you became a symbol of a new America going everywhere and automobiles were seen everywhere on American highways and became affectionately known as the Tin Lizzie. The only automobile to earn a place in American folklore. By 1999 Ford had manufactured more than 15 million Model Ts is company it was the biggest in the automotive field. His investors had realized profits as high as 300000 percent. His plan said revolutionized manufacturing with the adoption of the moving assembly line system of mass production. He rocked the industrial world in 1914 by inaugurating a $5 workday for all his employees at a time when 250 was the top for skilled workers. He explained his action in these words industry mismanaged to keep wages high and prices low otherwise it will limit the number of one's customers one's own employees should be one's best customers.
The ensuing expansion of America's economy proved Henry Ford was right again. Many tributes have been rendered to this great man who more than any other single person made Detroit the auto capital of the world. One of the most penetrating eulogies to his genius came from a source not given to a general practice of raising industrialists International Workers of the world. Jason Blair an organizer and editor for the I.W.W. once wrote about Henry Ford agitators from the Babis Earl Browder made a lot of noise but accomplished little social change comes about by the acceleration of energy conversion. The man most responsible for social progress is Henry Ford. Be Eliminated distance and rock city and country dwellers and a close communication.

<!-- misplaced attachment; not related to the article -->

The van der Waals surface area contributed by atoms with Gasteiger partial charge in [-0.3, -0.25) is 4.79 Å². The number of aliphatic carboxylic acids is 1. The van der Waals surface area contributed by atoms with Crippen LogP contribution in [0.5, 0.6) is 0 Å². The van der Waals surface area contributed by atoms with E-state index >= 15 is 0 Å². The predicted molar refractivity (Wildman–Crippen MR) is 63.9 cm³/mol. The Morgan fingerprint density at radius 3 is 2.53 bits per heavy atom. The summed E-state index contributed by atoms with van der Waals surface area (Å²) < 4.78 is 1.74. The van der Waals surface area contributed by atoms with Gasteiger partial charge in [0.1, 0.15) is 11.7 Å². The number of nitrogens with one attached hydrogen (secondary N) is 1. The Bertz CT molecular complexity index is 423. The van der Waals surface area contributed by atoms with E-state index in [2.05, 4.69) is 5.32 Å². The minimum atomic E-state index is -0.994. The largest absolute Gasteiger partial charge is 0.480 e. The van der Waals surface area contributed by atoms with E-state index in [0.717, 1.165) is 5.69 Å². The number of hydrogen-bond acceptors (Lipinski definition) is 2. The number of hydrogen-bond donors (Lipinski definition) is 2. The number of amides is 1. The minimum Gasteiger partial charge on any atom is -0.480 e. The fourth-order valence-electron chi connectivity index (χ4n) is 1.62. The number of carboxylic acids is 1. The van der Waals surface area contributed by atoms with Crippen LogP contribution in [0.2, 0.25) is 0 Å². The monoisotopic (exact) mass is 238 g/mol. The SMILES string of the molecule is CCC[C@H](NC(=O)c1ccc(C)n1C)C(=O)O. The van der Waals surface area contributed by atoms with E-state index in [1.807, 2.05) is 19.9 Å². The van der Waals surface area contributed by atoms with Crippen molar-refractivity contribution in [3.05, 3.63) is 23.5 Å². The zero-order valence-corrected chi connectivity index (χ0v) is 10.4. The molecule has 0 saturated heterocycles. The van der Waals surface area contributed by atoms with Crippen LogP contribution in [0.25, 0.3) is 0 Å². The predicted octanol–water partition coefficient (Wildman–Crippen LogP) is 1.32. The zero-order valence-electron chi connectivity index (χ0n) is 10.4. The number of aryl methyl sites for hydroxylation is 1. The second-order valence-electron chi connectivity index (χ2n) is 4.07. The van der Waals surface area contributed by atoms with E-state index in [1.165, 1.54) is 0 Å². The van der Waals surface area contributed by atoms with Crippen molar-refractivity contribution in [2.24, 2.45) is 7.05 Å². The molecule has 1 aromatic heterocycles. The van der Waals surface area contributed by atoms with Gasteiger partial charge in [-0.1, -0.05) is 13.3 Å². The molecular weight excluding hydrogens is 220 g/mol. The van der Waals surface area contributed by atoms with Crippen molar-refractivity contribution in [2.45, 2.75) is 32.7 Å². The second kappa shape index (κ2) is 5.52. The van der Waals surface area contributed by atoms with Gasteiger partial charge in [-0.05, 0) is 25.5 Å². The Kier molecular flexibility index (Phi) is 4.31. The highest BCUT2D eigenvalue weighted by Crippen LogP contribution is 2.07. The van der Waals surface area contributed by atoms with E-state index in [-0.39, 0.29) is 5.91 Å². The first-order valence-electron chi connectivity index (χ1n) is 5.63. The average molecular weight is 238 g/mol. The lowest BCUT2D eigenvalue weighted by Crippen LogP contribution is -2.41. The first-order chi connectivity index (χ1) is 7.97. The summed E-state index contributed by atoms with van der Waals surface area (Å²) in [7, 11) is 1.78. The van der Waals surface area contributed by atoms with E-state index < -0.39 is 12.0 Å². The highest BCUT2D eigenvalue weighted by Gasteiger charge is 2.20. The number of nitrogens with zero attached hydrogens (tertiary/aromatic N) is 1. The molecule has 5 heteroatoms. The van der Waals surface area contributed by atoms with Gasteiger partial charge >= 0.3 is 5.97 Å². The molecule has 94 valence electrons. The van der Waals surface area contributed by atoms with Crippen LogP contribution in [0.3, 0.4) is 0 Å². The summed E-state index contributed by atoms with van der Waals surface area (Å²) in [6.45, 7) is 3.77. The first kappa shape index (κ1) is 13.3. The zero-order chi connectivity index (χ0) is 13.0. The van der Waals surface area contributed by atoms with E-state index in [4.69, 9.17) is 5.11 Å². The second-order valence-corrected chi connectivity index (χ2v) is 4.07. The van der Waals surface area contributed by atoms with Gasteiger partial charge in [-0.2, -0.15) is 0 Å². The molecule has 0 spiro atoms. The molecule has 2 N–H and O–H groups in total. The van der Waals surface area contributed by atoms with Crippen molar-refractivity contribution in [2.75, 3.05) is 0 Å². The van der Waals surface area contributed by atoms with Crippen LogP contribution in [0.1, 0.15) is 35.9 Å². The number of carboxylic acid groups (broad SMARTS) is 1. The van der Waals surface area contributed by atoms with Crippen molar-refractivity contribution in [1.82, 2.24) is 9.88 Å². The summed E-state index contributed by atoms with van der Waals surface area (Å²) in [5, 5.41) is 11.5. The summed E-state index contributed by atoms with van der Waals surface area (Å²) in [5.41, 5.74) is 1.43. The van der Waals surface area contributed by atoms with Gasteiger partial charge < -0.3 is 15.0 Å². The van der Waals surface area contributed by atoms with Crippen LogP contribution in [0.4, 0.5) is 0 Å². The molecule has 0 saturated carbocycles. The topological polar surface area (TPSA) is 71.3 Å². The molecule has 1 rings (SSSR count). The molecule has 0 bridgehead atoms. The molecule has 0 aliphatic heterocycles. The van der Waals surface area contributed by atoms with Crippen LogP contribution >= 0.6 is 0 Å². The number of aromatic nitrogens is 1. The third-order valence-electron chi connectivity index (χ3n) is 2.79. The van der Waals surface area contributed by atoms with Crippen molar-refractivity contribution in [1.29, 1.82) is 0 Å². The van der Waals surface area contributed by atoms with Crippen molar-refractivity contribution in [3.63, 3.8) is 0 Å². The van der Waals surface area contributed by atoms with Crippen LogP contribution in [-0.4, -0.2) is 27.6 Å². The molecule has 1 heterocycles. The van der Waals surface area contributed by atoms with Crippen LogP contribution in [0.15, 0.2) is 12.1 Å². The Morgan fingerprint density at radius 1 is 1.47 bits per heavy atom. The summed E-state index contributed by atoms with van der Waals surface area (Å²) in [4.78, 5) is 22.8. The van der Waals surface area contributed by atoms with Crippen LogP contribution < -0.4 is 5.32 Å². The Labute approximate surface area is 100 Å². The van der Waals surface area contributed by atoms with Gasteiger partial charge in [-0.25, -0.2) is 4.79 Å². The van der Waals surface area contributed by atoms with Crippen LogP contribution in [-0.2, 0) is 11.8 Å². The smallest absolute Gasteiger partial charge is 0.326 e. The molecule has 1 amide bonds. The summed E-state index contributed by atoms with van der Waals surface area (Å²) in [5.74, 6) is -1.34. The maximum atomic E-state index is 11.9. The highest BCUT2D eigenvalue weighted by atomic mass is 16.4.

The automobile is rich with the names of man a great man William S. Durand organizer of General Motors William as a pioneer in assembly line methods Walter Kreisler who once worked for five cents an hour and later founded one of the top three auto companies. Charles f Kettering mastermind of money bunch and including the electric self-starter and high compression engines. John and Horace dogs from Niles Michigan the expert mechanics whose skills helped create the auto industry. John M. Studebaker. Charles W. Nash Alexander Sultan. These are just a few of the many Americans who followed the fascinating calling of tinkering with gas buggies a calling destined to become a basic American occupation. From 1890 to the present time more than fifteen hundred makes of autos have roads from the shops of American mechanics the automobile is today every man's carriage and necessary tattle of almost every
family. The teenager's dearest goal the workers ride to and from the job the epitome of progress the basic means of travel in modern society. And the automobile long ago relieved it's a lustrous predecessor when mass production of buggy failed tractors finally became a reality in man's hard working and ever faithful servant of man a century the horse went out with as G for good as long job was done. Mankind had found his replacement the new and stronger music of motors fills all the air in the Great Lakes region motors in the making motors on the move cars and trucks and tractors and more than 90 percent of the automobiles produced in the United States and Canada are manufactured in Great Lakes cities. The auto industry is indispensable in the overall economy of America. Ten million workers earn their livelihood in the industry our jobs directly related to auto making. The